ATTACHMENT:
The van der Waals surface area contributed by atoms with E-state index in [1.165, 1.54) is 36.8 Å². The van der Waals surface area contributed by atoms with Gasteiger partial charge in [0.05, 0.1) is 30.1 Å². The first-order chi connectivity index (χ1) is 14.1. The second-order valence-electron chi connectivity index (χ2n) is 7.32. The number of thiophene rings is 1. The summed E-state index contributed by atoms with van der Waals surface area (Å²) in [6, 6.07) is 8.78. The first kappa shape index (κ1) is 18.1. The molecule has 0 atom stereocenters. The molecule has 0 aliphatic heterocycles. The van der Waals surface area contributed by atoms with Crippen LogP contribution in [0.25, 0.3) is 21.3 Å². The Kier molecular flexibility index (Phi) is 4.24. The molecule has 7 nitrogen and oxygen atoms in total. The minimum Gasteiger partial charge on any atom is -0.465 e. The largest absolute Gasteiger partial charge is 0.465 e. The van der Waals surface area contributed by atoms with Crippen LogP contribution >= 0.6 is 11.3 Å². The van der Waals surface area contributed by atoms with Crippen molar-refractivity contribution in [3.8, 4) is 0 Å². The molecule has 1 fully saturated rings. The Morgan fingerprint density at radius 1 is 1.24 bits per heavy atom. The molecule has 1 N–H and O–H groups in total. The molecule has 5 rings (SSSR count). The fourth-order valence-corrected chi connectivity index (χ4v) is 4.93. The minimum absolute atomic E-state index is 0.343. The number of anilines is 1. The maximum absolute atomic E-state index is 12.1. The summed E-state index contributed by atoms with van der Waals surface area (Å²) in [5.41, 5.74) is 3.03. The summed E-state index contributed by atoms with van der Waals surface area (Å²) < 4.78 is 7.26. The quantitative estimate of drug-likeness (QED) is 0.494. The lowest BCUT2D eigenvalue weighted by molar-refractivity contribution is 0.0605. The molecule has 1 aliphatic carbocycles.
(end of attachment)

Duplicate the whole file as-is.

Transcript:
The van der Waals surface area contributed by atoms with E-state index in [1.165, 1.54) is 36.8 Å². The van der Waals surface area contributed by atoms with Gasteiger partial charge in [0.05, 0.1) is 30.1 Å². The first-order chi connectivity index (χ1) is 14.1. The second-order valence-electron chi connectivity index (χ2n) is 7.32. The number of thiophene rings is 1. The summed E-state index contributed by atoms with van der Waals surface area (Å²) in [6, 6.07) is 8.78. The first kappa shape index (κ1) is 18.1. The molecule has 0 atom stereocenters. The molecule has 0 aliphatic heterocycles. The van der Waals surface area contributed by atoms with Crippen LogP contribution in [0.25, 0.3) is 21.3 Å². The Kier molecular flexibility index (Phi) is 4.24. The molecule has 7 nitrogen and oxygen atoms in total. The minimum Gasteiger partial charge on any atom is -0.465 e. The largest absolute Gasteiger partial charge is 0.465 e. The van der Waals surface area contributed by atoms with Crippen LogP contribution >= 0.6 is 11.3 Å². The van der Waals surface area contributed by atoms with Crippen molar-refractivity contribution in [3.8, 4) is 0 Å². The molecule has 1 fully saturated rings. The Morgan fingerprint density at radius 1 is 1.24 bits per heavy atom. The molecule has 1 N–H and O–H groups in total. The molecule has 5 rings (SSSR count). The fourth-order valence-corrected chi connectivity index (χ4v) is 4.93. The minimum absolute atomic E-state index is 0.343. The number of anilines is 1. The maximum absolute atomic E-state index is 12.1. The summed E-state index contributed by atoms with van der Waals surface area (Å²) in [5.41, 5.74) is 3.03. The summed E-state index contributed by atoms with van der Waals surface area (Å²) < 4.78 is 7.26. The quantitative estimate of drug-likeness (QED) is 0.494. The lowest BCUT2D eigenvalue weighted by molar-refractivity contribution is 0.0605. The molecule has 1 aliphatic carbocycles.